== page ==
DPS officers also attend LAPD academies for six months, according to Chief Thomas, followed by additional training from DPS.
In a July 2020 town hall, Thomas said it would be nearly impossible to fully cut ties with LAPD. If the MOU is broken, he said, LAPD would have full policing power over campus and the surrounding area, an unusual step of making a major private university fall under the jurisdiction of a big city police department.
Many students and neighborhood advocates would not want that to happen. In addition to LAPD’s infamous track record of racial discrimination and brutality throughout the city, the violent shutdown of a primarily Black student party remains a vivid memory for the campus community.
It happened in the early morning of May 4, 2013, when nearly 80 LAPD officers showed up at a party hosted off-campus by USC undergrad Nate Howard. The party, attended primarily by Black students, was one of many events in the surrounding neighborhood that night. Howard had wanted his party to run smoothly, so he registered the event with DPS and hired professional private security.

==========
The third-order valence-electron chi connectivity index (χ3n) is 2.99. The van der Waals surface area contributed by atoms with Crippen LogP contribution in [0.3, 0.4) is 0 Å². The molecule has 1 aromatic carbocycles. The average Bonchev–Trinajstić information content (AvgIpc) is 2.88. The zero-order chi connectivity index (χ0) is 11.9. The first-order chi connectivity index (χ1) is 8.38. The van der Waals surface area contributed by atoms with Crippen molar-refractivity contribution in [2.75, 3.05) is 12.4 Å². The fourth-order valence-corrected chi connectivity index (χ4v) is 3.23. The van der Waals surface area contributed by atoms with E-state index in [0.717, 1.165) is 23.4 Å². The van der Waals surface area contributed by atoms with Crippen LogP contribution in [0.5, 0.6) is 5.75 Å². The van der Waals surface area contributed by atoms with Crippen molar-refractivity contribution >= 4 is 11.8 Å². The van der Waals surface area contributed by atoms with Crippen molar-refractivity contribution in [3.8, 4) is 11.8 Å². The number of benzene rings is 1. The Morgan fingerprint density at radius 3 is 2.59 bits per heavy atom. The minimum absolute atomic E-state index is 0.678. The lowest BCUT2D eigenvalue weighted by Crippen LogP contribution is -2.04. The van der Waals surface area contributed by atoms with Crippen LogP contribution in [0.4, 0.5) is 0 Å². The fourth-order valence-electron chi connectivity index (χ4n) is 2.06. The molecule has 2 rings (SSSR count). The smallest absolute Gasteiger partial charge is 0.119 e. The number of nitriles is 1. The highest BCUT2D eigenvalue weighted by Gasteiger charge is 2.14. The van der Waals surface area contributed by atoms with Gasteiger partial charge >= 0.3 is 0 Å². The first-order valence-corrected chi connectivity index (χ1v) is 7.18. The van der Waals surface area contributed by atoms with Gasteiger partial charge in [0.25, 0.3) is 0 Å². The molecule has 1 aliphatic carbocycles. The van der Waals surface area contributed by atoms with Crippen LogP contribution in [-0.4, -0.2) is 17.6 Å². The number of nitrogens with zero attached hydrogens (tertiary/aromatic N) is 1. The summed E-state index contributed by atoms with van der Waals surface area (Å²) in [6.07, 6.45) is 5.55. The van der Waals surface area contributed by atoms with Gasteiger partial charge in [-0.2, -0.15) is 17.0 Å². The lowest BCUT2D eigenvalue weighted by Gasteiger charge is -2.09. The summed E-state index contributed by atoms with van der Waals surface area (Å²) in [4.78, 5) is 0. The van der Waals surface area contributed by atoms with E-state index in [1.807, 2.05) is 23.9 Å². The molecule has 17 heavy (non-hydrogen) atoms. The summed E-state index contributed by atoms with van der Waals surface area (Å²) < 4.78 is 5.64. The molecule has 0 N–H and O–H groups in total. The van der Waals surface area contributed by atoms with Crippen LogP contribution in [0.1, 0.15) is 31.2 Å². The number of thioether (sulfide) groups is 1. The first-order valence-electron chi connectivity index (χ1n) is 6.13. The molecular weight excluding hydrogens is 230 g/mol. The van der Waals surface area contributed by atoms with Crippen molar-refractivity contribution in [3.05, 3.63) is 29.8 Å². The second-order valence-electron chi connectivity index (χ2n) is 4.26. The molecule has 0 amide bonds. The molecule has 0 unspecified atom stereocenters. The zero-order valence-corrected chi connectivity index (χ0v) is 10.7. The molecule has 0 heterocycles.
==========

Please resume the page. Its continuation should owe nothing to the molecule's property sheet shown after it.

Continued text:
Around 2 a.m., someone called in a noise complaint, and LAPD officers were dispatched to break up the party. The first few officers to arrive told the host to turn down the music and have the crowd disperse. As people began to leave, the DJ thanked everyone for attending and made some final announcements on the microphone, plugging his social media and telling guests to get home safe, which prompted LAPD to call for backup.
A video taken by Lamar Gary, an undergrad at the time, showed the officers blocking off the road, preventing students from leaving the area. The situation quickly escalated and students began filming with their cell phones. Though LAPD was the major force shutting down the party, DPS officers were also on the scene, according to the Daily Trojan as well as students interviewed by the Beacon Project.